In more recent decades, Palmerstown blazed a trail in the 1950s when Palmerstown Creamery was opened on the banks of the Palmerstown river beside the bridge.
The simple, one-storey, old creamery building is an inspiring reminder of the self-help ethic in Ireland before the EU when local farmers came together in a spirit of entrepreneurial cooperation to set up a business that offered a guaranteed income for struggling dairy farmers in North Mayo.
Palmerstown Creamery accepted its first churn in June 1957 and was Mayo’s first permanent milk intake point.
A gallon of milk made 1/6d in those days and the creamery was a hub of activity during the milking season. On the 20th anniversary of 1977, there were 512 suppliers and the average amount of milk per supplier in 1977 was 4,945 gallons.
The writing was on the wall for the creamery like many other similar small dairy intake plants with the advent of bulk milk transport vehicles and the formation of the much larger North Connacht Farmers’ Co-operative Society (NCF) in 1972.
NCF, later Connacht Gold, and now known as Aurivo Co-operative Society Ltd, was originally the amalgamation of four co-ops in the North West of Ireland, Achonry, Rathscanlon (Tubbercurry), Riverstown, and Kilmactranny.
Over the next two years, six other co-ops in the region, Gurteen, Ballaghadereen, Kinlough, Kilbarron (Ballyshannon), Palmerstown and Ballintrillick, followed suit and joined NCF.
The maintenance and repair of old masonry bridges such as Palmerstown Bridge is an ongoing challenge for Mayo County Council which must balance public safety with good conservation practices.
Hopefully, the Council can continue its good work in ensuring Palmerstown Bridge continues to provide a safe crossing for motorists for many years to come.
5 replies on “Palmerstown Bridge – spanning the centuries”
Thank you for that interesting story. As a former Kilcummin man, I have crossed that bridge many times and took many gallons of milk to the creamery from my dad’s farm.
Michael, thanks for recalling your memory of Palmerstown Bridge.
Very interesting article. After the demise of the landlord system, in the early 1900s, the establishment of the Creamery in 1957 was a very significant development for the surrounding areas. It provided much needed regular income to local farmers and their families and set in train the agricultural development of the area.
At the time of the estalishment of the creamery, the Short Horn cow was the dominant breed and not very productive. Terry Gallagher, B. Agr. Sc. was one of the prominent Agricultural Advisors in the area and he was instrumental in helping farmers to adapt new and more productive farm practices. Many progressive farmers were also involved in the local COOP movement.
Hay would have been the winter feed at that time. However, with a rapid change over to the more productive British Friesian cows and later the Holstein Friesian, silage making took over completely. The climate was also getting wetter and hay saving on a large scale was impractical. Ireland’s joining of what was then refered to as The EEC, later the EU, in 1973 was also a significant development. It brought on stream a series of grant aids to modernise farm buildings and allow farmers to significantly expand cow numbers through greater mechanisation.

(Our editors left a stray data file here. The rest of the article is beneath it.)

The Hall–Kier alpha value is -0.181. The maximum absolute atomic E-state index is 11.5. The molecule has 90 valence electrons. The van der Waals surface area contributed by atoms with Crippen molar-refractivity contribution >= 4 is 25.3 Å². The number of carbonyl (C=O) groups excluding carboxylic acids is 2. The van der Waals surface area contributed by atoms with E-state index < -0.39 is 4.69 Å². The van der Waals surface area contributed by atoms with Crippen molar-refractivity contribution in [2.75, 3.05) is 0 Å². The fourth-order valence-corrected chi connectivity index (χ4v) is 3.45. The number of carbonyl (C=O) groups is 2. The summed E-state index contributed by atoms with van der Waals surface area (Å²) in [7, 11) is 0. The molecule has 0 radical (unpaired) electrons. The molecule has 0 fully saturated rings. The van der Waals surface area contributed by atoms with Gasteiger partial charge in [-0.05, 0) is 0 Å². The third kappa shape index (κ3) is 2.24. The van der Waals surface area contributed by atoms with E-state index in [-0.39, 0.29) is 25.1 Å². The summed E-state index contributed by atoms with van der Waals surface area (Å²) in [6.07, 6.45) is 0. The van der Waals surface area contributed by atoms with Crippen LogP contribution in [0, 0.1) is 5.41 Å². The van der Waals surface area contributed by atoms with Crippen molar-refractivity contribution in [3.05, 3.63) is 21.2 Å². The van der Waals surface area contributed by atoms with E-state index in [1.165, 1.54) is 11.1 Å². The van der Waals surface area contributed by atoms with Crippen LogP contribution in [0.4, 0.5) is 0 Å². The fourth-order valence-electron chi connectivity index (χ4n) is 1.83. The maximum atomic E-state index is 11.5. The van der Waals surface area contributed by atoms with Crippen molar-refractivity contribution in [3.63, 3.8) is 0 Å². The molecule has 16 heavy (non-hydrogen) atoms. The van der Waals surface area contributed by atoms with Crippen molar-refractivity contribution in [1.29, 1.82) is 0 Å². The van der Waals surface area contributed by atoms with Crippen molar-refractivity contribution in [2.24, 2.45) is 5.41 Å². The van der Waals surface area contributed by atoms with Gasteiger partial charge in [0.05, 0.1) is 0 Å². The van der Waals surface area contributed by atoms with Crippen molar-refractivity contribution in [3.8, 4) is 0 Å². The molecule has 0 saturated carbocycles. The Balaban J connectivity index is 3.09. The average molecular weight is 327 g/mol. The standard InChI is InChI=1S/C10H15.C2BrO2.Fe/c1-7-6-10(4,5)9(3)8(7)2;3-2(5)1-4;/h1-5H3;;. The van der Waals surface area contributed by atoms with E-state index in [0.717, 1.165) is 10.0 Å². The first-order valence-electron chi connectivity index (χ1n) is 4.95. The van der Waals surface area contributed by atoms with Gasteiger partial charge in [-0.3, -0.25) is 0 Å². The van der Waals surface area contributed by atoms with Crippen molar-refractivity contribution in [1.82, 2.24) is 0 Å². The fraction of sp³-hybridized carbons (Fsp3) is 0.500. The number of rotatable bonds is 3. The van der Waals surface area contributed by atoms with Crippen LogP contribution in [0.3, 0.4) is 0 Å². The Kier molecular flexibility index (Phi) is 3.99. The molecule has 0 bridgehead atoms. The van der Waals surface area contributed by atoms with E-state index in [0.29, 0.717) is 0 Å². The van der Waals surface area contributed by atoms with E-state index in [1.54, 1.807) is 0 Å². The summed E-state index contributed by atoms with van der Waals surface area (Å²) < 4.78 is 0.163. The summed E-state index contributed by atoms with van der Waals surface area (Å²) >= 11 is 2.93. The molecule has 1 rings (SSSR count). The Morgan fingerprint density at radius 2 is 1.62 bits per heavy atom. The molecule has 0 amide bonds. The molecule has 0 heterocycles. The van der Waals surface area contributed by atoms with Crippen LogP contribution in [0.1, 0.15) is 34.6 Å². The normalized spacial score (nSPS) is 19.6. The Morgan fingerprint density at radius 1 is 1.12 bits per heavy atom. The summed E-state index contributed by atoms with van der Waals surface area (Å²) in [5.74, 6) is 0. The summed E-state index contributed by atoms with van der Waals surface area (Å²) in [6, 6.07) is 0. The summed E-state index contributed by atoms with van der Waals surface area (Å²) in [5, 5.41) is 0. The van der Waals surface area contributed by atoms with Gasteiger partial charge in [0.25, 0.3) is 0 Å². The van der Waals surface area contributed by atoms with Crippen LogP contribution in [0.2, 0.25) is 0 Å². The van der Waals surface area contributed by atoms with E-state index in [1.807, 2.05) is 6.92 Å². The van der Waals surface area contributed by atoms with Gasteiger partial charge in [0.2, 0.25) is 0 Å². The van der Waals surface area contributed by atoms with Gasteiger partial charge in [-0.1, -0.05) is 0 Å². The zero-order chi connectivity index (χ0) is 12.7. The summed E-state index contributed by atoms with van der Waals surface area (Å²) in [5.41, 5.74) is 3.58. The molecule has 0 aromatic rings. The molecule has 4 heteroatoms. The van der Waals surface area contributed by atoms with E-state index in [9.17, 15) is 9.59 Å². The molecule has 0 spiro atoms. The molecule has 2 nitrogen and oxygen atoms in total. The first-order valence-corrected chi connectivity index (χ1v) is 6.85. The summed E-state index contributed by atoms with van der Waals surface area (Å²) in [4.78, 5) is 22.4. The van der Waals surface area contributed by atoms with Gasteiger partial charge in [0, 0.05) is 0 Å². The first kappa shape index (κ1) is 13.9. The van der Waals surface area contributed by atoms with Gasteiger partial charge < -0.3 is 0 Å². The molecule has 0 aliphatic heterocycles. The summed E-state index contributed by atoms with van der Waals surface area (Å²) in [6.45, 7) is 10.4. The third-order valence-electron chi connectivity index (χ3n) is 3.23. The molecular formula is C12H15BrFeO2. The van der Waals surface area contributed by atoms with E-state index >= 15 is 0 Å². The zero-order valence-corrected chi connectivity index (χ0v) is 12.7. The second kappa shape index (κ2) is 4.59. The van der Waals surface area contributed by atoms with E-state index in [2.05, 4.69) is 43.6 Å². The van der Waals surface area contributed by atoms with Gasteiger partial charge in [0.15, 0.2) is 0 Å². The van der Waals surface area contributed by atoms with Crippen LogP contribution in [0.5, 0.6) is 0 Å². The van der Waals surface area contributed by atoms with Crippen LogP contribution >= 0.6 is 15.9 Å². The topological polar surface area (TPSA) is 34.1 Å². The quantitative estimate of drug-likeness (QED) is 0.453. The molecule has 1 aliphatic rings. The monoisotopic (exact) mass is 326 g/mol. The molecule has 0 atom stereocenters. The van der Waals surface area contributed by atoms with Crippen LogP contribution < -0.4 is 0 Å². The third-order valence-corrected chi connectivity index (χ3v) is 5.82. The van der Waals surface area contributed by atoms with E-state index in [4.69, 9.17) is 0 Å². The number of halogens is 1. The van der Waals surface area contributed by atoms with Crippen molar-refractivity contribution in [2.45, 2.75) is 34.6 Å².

Many farms that then carried 10 cows, now carry 80to 100. If there is a down side to all of this, it’s that a farm with 20 cows in the 1960s could provide an income for one farm family. Nowadays. it takes 80 to 100 cows to achieve the same objective.
Thanks, Brendan for that very interesting commentary on the background to the development of dairy farming in North Mayo over the past 50 years and in particular the story behind the old Palmerstown Creamery. Anthony
My name is Jeannie Langan, and I’ve traced my Irish roots to County Mayo. Planning to visit the Palmerstown Bridge, when we get to Ireland. I’d love to know the first names of the 6 Langan brothers, who built the bridge, as they may well be my ancestors.
I don’t know the names of the brothers, but the Langan Families from North Mayo website (link below) may be able assist you.
The Mayo North Family Heritage Centre may also be able to help you.
Such an interesting article; it must have involved considerable research. Well done.
We have a few old bridges in East Mayo like the Foxford stone bridge over the River Moy. I wonder who built that. Some years ago, the builder of a stone bridge over the Gweestion River, near Bohola, came to light when some descendants of the builder visited the area and were able to relate how its building was financed by the local landlord. It’s still in use so perhaps it is one of the few good things the landlord class did for Ireland.